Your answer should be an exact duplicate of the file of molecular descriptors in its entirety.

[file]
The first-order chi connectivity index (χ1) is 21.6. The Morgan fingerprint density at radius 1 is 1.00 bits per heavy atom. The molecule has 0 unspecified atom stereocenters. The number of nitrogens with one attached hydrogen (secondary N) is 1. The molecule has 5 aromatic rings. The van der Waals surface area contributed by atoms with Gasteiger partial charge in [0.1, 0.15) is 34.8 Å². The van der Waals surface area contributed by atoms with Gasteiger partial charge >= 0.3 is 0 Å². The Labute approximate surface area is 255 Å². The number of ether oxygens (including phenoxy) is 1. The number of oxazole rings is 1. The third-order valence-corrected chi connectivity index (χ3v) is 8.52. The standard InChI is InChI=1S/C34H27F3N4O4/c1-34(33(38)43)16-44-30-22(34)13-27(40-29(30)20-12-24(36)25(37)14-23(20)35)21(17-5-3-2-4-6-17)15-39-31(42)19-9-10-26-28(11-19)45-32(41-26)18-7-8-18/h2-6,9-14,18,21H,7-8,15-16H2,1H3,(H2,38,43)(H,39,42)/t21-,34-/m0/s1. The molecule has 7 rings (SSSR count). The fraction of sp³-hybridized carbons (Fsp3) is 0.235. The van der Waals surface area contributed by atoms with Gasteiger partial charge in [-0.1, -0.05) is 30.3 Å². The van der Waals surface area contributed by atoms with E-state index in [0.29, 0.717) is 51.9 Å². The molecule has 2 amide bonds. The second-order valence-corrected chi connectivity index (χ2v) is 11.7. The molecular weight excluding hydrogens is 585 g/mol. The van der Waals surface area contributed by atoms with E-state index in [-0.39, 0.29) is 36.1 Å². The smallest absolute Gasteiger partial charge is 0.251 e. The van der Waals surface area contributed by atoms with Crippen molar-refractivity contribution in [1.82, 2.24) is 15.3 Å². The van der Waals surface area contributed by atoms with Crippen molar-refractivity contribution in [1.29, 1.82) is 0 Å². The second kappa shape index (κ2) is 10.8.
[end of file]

The first-order chi connectivity index (χ1) is 21.6. The Morgan fingerprint density at radius 1 is 1.00 bits per heavy atom. The molecule has 0 unspecified atom stereocenters. The number of nitrogens with one attached hydrogen (secondary N) is 1. The molecule has 5 aromatic rings. The van der Waals surface area contributed by atoms with Gasteiger partial charge in [0.1, 0.15) is 34.8 Å². The van der Waals surface area contributed by atoms with Gasteiger partial charge >= 0.3 is 0 Å². The Labute approximate surface area is 255 Å². The number of ether oxygens (including phenoxy) is 1. The number of oxazole rings is 1. The third-order valence-corrected chi connectivity index (χ3v) is 8.52. The standard InChI is InChI=1S/C34H27F3N4O4/c1-34(33(38)43)16-44-30-22(34)13-27(40-29(30)20-12-24(36)25(37)14-23(20)35)21(17-5-3-2-4-6-17)15-39-31(42)19-9-10-26-28(11-19)45-32(41-26)18-7-8-18/h2-6,9-14,18,21H,7-8,15-16H2,1H3,(H2,38,43)(H,39,42)/t21-,34-/m0/s1. The molecule has 7 rings (SSSR count). The fraction of sp³-hybridized carbons (Fsp3) is 0.235. The van der Waals surface area contributed by atoms with Gasteiger partial charge in [-0.1, -0.05) is 30.3 Å². The van der Waals surface area contributed by atoms with E-state index in [0.29, 0.717) is 51.9 Å². The molecule has 2 amide bonds. The second-order valence-corrected chi connectivity index (χ2v) is 11.7. The molecular weight excluding hydrogens is 585 g/mol. The van der Waals surface area contributed by atoms with E-state index in [-0.39, 0.29) is 36.1 Å². The smallest absolute Gasteiger partial charge is 0.251 e. The van der Waals surface area contributed by atoms with Crippen molar-refractivity contribution in [1.82, 2.24) is 15.3 Å². The van der Waals surface area contributed by atoms with Crippen molar-refractivity contribution in [1.29, 1.82) is 0 Å². The second kappa shape index (κ2) is 10.8.